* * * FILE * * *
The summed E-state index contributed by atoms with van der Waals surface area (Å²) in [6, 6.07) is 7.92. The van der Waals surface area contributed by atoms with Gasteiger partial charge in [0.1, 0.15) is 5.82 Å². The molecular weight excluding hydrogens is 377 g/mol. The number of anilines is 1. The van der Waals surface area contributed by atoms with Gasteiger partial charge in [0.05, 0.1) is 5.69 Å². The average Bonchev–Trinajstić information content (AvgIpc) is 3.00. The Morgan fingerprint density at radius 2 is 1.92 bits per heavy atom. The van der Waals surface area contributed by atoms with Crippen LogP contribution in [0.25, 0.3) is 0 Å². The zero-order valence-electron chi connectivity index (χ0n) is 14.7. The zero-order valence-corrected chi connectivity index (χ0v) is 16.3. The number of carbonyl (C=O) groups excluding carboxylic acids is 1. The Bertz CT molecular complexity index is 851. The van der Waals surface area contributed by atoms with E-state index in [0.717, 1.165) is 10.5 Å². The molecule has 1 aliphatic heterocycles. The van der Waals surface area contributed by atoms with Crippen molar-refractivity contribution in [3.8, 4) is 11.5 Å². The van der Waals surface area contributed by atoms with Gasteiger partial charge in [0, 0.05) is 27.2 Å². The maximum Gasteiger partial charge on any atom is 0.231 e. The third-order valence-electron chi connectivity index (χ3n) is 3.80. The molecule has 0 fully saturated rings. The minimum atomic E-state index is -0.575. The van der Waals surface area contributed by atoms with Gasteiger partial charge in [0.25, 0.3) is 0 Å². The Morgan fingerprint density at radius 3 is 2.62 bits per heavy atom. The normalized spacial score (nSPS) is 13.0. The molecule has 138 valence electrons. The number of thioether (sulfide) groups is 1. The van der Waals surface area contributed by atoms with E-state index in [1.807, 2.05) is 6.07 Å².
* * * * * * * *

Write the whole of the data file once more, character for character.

The summed E-state index contributed by atoms with van der Waals surface area (Å²) in [6, 6.07) is 7.92. The van der Waals surface area contributed by atoms with Gasteiger partial charge in [0.1, 0.15) is 5.82 Å². The molecular weight excluding hydrogens is 377 g/mol. The number of anilines is 1. The van der Waals surface area contributed by atoms with Gasteiger partial charge in [0.05, 0.1) is 5.69 Å². The average Bonchev–Trinajstić information content (AvgIpc) is 3.00. The Morgan fingerprint density at radius 2 is 1.92 bits per heavy atom. The van der Waals surface area contributed by atoms with Crippen LogP contribution in [0.25, 0.3) is 0 Å². The zero-order valence-electron chi connectivity index (χ0n) is 14.7. The zero-order valence-corrected chi connectivity index (χ0v) is 16.3. The number of carbonyl (C=O) groups excluding carboxylic acids is 1. The Bertz CT molecular complexity index is 851. The van der Waals surface area contributed by atoms with E-state index in [0.717, 1.165) is 10.5 Å². The molecule has 1 aliphatic heterocycles. The van der Waals surface area contributed by atoms with Crippen molar-refractivity contribution in [3.8, 4) is 11.5 Å². The van der Waals surface area contributed by atoms with Gasteiger partial charge in [0, 0.05) is 27.2 Å². The maximum Gasteiger partial charge on any atom is 0.231 e. The third-order valence-electron chi connectivity index (χ3n) is 3.80. The molecule has 0 fully saturated rings. The minimum atomic E-state index is -0.575. The van der Waals surface area contributed by atoms with Gasteiger partial charge in [0.25, 0.3) is 0 Å². The Morgan fingerprint density at radius 3 is 2.62 bits per heavy atom. The normalized spacial score (nSPS) is 13.0. The molecule has 138 valence electrons. The number of thioether (sulfide) groups is 1. The van der Waals surface area contributed by atoms with E-state index in [1.807, 2.05) is 6.07 Å².